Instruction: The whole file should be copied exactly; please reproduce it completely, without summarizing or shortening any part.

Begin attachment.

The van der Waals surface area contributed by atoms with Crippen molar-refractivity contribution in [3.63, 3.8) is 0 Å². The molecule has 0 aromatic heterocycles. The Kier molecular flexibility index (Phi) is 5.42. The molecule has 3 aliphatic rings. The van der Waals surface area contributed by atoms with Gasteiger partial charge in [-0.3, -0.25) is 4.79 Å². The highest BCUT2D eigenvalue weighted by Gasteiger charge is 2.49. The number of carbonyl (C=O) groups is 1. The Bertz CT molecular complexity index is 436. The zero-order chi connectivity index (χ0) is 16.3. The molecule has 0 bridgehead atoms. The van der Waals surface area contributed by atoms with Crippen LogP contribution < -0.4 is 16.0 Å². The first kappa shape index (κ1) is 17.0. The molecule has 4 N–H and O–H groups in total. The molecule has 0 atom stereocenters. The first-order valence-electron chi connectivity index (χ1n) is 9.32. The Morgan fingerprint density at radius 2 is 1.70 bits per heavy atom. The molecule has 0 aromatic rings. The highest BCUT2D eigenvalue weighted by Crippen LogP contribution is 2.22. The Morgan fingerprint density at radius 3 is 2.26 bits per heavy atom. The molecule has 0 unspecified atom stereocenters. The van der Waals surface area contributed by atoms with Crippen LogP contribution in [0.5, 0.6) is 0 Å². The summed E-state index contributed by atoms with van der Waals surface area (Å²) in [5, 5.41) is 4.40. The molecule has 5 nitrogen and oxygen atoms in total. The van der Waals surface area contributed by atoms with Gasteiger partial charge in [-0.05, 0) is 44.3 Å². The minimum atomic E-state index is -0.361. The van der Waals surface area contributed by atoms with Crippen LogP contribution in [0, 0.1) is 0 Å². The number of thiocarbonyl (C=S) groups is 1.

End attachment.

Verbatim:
The van der Waals surface area contributed by atoms with Crippen molar-refractivity contribution in [3.63, 3.8) is 0 Å². The molecule has 0 aromatic heterocycles. The Kier molecular flexibility index (Phi) is 5.42. The molecule has 3 aliphatic rings. The van der Waals surface area contributed by atoms with Gasteiger partial charge in [-0.3, -0.25) is 4.79 Å². The highest BCUT2D eigenvalue weighted by Gasteiger charge is 2.49. The number of carbonyl (C=O) groups is 1. The Bertz CT molecular complexity index is 436. The zero-order chi connectivity index (χ0) is 16.3. The molecule has 0 bridgehead atoms. The van der Waals surface area contributed by atoms with Crippen LogP contribution < -0.4 is 16.0 Å². The first kappa shape index (κ1) is 17.0. The molecule has 4 N–H and O–H groups in total. The molecule has 0 atom stereocenters. The first-order valence-electron chi connectivity index (χ1n) is 9.32. The Morgan fingerprint density at radius 2 is 1.70 bits per heavy atom. The molecule has 0 aromatic rings. The highest BCUT2D eigenvalue weighted by Crippen LogP contribution is 2.22. The Morgan fingerprint density at radius 3 is 2.26 bits per heavy atom. The molecule has 0 unspecified atom stereocenters. The van der Waals surface area contributed by atoms with Crippen LogP contribution in [0.5, 0.6) is 0 Å². The summed E-state index contributed by atoms with van der Waals surface area (Å²) in [5, 5.41) is 4.40. The molecule has 5 nitrogen and oxygen atoms in total. The van der Waals surface area contributed by atoms with Gasteiger partial charge in [-0.05, 0) is 44.3 Å². The minimum atomic E-state index is -0.361. The van der Waals surface area contributed by atoms with Crippen LogP contribution in [0, 0.1) is 0 Å². The number of thiocarbonyl (C=S) groups is 1.